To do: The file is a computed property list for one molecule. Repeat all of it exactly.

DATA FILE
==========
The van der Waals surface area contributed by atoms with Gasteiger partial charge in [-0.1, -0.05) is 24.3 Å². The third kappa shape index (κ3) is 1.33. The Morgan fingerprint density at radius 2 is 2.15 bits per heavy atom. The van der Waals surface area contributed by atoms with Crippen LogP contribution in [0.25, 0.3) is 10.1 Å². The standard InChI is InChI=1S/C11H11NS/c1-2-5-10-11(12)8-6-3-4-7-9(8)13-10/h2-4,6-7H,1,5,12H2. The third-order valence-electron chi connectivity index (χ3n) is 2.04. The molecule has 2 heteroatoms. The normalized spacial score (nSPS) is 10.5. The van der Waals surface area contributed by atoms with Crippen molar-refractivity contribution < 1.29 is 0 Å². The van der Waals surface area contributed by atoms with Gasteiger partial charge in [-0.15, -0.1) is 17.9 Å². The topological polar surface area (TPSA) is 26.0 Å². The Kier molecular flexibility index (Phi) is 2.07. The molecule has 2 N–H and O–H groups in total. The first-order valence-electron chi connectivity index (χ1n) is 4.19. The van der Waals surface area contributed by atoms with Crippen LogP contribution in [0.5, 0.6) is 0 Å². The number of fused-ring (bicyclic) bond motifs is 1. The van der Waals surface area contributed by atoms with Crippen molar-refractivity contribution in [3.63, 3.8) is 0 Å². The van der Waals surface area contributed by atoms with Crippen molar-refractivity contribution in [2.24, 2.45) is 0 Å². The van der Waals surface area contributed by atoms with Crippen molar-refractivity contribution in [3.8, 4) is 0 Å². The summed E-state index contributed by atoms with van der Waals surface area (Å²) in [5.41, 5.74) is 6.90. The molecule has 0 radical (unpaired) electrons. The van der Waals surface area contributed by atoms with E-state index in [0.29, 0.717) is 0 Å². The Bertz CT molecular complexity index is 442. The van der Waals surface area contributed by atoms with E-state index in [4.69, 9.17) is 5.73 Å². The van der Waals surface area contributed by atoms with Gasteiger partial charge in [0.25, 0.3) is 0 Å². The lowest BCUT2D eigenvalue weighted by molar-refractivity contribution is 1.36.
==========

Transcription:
The van der Waals surface area contributed by atoms with Gasteiger partial charge in [-0.1, -0.05) is 24.3 Å². The third kappa shape index (κ3) is 1.33. The Morgan fingerprint density at radius 2 is 2.15 bits per heavy atom. The van der Waals surface area contributed by atoms with Crippen LogP contribution in [0.25, 0.3) is 10.1 Å². The standard InChI is InChI=1S/C11H11NS/c1-2-5-10-11(12)8-6-3-4-7-9(8)13-10/h2-4,6-7H,1,5,12H2. The third-order valence-electron chi connectivity index (χ3n) is 2.04. The molecule has 2 heteroatoms. The normalized spacial score (nSPS) is 10.5. The van der Waals surface area contributed by atoms with Crippen molar-refractivity contribution < 1.29 is 0 Å². The van der Waals surface area contributed by atoms with Gasteiger partial charge in [-0.15, -0.1) is 17.9 Å². The topological polar surface area (TPSA) is 26.0 Å². The Kier molecular flexibility index (Phi) is 2.07. The molecule has 2 N–H and O–H groups in total. The first-order valence-electron chi connectivity index (χ1n) is 4.19. The van der Waals surface area contributed by atoms with Crippen LogP contribution in [0.5, 0.6) is 0 Å². The number of fused-ring (bicyclic) bond motifs is 1. The van der Waals surface area contributed by atoms with Crippen molar-refractivity contribution in [3.63, 3.8) is 0 Å². The van der Waals surface area contributed by atoms with Crippen molar-refractivity contribution in [2.24, 2.45) is 0 Å². The van der Waals surface area contributed by atoms with Crippen molar-refractivity contribution in [3.8, 4) is 0 Å². The summed E-state index contributed by atoms with van der Waals surface area (Å²) in [5.41, 5.74) is 6.90. The molecule has 0 radical (unpaired) electrons. The van der Waals surface area contributed by atoms with E-state index in [0.29, 0.717) is 0 Å². The Bertz CT molecular complexity index is 442. The van der Waals surface area contributed by atoms with E-state index in [4.69, 9.17) is 5.73 Å². The van der Waals surface area contributed by atoms with Gasteiger partial charge in [0.25, 0.3) is 0 Å². The lowest BCUT2D eigenvalue weighted by molar-refractivity contribution is 1.36.